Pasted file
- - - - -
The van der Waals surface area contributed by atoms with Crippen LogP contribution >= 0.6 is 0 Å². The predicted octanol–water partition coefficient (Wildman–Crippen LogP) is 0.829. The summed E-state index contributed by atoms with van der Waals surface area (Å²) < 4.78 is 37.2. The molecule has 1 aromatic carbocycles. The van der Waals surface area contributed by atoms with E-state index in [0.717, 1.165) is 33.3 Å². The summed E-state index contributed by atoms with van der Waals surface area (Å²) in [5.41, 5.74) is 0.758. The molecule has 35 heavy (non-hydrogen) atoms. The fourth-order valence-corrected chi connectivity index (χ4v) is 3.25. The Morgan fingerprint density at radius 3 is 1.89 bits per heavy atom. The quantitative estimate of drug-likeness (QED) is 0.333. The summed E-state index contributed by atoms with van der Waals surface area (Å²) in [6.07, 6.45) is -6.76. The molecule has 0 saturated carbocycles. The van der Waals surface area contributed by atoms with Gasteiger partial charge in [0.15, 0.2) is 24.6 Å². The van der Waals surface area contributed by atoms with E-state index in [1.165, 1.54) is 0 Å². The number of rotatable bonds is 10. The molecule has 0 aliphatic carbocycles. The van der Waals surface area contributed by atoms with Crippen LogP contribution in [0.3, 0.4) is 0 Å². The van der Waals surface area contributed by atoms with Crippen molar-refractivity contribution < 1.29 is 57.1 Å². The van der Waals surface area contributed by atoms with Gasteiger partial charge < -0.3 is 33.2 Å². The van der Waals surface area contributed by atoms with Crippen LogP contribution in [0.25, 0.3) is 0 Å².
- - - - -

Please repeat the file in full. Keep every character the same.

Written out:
The van der Waals surface area contributed by atoms with Crippen LogP contribution >= 0.6 is 0 Å². The predicted octanol–water partition coefficient (Wildman–Crippen LogP) is 0.829. The summed E-state index contributed by atoms with van der Waals surface area (Å²) < 4.78 is 37.2. The molecule has 1 aromatic carbocycles. The van der Waals surface area contributed by atoms with E-state index in [0.717, 1.165) is 33.3 Å². The summed E-state index contributed by atoms with van der Waals surface area (Å²) in [5.41, 5.74) is 0.758. The molecule has 35 heavy (non-hydrogen) atoms. The fourth-order valence-corrected chi connectivity index (χ4v) is 3.25. The Morgan fingerprint density at radius 3 is 1.89 bits per heavy atom. The quantitative estimate of drug-likeness (QED) is 0.333. The summed E-state index contributed by atoms with van der Waals surface area (Å²) in [6.07, 6.45) is -6.76. The molecule has 0 saturated carbocycles. The van der Waals surface area contributed by atoms with Gasteiger partial charge in [0.15, 0.2) is 24.6 Å². The van der Waals surface area contributed by atoms with E-state index in [1.165, 1.54) is 0 Å². The number of rotatable bonds is 10. The molecule has 0 aliphatic carbocycles. The van der Waals surface area contributed by atoms with Crippen LogP contribution in [0.3, 0.4) is 0 Å². The van der Waals surface area contributed by atoms with Crippen molar-refractivity contribution < 1.29 is 57.1 Å². The van der Waals surface area contributed by atoms with Gasteiger partial charge < -0.3 is 33.2 Å². The van der Waals surface area contributed by atoms with Crippen LogP contribution in [0.25, 0.3) is 0 Å².